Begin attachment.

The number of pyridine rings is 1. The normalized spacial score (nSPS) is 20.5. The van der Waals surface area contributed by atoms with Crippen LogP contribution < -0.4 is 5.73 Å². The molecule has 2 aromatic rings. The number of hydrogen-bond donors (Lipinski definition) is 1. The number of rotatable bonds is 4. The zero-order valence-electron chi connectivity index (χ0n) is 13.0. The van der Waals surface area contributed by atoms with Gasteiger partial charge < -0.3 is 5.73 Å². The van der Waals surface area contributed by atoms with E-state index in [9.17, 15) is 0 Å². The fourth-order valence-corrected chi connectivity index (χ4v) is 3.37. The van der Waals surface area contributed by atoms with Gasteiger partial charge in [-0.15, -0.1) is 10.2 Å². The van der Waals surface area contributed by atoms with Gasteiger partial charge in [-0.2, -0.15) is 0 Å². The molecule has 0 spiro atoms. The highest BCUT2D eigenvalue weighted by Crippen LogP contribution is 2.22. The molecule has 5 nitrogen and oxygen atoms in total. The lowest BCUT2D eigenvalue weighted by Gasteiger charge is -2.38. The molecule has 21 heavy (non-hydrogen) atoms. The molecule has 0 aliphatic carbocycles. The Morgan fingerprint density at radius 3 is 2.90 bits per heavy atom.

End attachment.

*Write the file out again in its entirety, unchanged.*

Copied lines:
The number of pyridine rings is 1. The normalized spacial score (nSPS) is 20.5. The van der Waals surface area contributed by atoms with Crippen LogP contribution < -0.4 is 5.73 Å². The molecule has 2 aromatic rings. The number of hydrogen-bond donors (Lipinski definition) is 1. The number of rotatable bonds is 4. The zero-order valence-electron chi connectivity index (χ0n) is 13.0. The van der Waals surface area contributed by atoms with Gasteiger partial charge < -0.3 is 5.73 Å². The van der Waals surface area contributed by atoms with E-state index in [9.17, 15) is 0 Å². The fourth-order valence-corrected chi connectivity index (χ4v) is 3.37. The van der Waals surface area contributed by atoms with Gasteiger partial charge in [-0.15, -0.1) is 10.2 Å². The van der Waals surface area contributed by atoms with Gasteiger partial charge in [-0.2, -0.15) is 0 Å². The molecule has 0 spiro atoms. The highest BCUT2D eigenvalue weighted by Crippen LogP contribution is 2.22. The molecule has 5 nitrogen and oxygen atoms in total. The lowest BCUT2D eigenvalue weighted by Gasteiger charge is -2.38. The molecule has 21 heavy (non-hydrogen) atoms. The molecule has 0 aliphatic carbocycles. The Morgan fingerprint density at radius 3 is 2.90 bits per heavy atom.